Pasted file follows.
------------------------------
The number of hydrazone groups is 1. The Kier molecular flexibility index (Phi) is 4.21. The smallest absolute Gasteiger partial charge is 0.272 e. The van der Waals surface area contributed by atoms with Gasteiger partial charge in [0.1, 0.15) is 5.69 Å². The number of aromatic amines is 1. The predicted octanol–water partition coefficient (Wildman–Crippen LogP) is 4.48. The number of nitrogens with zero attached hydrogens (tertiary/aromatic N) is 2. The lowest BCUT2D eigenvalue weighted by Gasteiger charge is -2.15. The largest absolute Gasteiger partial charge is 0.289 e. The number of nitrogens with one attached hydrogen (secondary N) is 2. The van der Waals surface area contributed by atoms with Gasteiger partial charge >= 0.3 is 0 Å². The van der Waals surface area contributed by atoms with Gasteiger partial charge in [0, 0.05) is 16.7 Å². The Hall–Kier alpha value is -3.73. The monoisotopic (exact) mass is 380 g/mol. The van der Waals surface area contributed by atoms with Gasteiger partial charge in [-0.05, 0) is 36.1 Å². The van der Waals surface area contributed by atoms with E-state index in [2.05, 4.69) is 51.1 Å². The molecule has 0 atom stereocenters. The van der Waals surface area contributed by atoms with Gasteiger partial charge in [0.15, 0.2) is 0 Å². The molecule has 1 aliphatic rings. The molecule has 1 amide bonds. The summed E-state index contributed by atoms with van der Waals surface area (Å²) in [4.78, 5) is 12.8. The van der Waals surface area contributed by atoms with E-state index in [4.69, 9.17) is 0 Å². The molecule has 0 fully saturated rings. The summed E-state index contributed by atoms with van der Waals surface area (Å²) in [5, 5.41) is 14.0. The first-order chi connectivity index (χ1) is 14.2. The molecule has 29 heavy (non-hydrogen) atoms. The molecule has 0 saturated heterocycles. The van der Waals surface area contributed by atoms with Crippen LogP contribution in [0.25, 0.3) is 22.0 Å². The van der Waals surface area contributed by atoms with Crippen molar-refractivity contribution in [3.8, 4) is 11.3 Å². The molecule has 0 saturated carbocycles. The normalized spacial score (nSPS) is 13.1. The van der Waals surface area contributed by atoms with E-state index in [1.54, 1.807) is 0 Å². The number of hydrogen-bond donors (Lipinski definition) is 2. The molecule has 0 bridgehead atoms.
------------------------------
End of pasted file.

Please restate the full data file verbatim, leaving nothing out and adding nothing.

The number of hydrazone groups is 1. The Kier molecular flexibility index (Phi) is 4.21. The smallest absolute Gasteiger partial charge is 0.272 e. The van der Waals surface area contributed by atoms with Gasteiger partial charge in [0.1, 0.15) is 5.69 Å². The number of aromatic amines is 1. The predicted octanol–water partition coefficient (Wildman–Crippen LogP) is 4.48. The number of nitrogens with zero attached hydrogens (tertiary/aromatic N) is 2. The lowest BCUT2D eigenvalue weighted by Gasteiger charge is -2.15. The largest absolute Gasteiger partial charge is 0.289 e. The number of nitrogens with one attached hydrogen (secondary N) is 2. The van der Waals surface area contributed by atoms with Gasteiger partial charge >= 0.3 is 0 Å². The van der Waals surface area contributed by atoms with Gasteiger partial charge in [0, 0.05) is 16.7 Å². The Hall–Kier alpha value is -3.73. The monoisotopic (exact) mass is 380 g/mol. The van der Waals surface area contributed by atoms with Gasteiger partial charge in [-0.05, 0) is 36.1 Å². The van der Waals surface area contributed by atoms with E-state index in [2.05, 4.69) is 51.1 Å². The molecule has 0 atom stereocenters. The van der Waals surface area contributed by atoms with Gasteiger partial charge in [0.15, 0.2) is 0 Å². The molecule has 1 aliphatic rings. The molecule has 1 amide bonds. The summed E-state index contributed by atoms with van der Waals surface area (Å²) in [4.78, 5) is 12.8. The van der Waals surface area contributed by atoms with E-state index in [4.69, 9.17) is 0 Å². The molecule has 0 fully saturated rings. The summed E-state index contributed by atoms with van der Waals surface area (Å²) in [5, 5.41) is 14.0. The first-order chi connectivity index (χ1) is 14.2. The molecule has 29 heavy (non-hydrogen) atoms. The molecule has 0 saturated heterocycles. The van der Waals surface area contributed by atoms with Crippen LogP contribution in [0.25, 0.3) is 22.0 Å². The van der Waals surface area contributed by atoms with Crippen molar-refractivity contribution in [3.8, 4) is 11.3 Å². The molecule has 0 saturated carbocycles. The normalized spacial score (nSPS) is 13.1. The van der Waals surface area contributed by atoms with E-state index in [1.54, 1.807) is 0 Å². The number of hydrogen-bond donors (Lipinski definition) is 2. The molecule has 0 bridgehead atoms.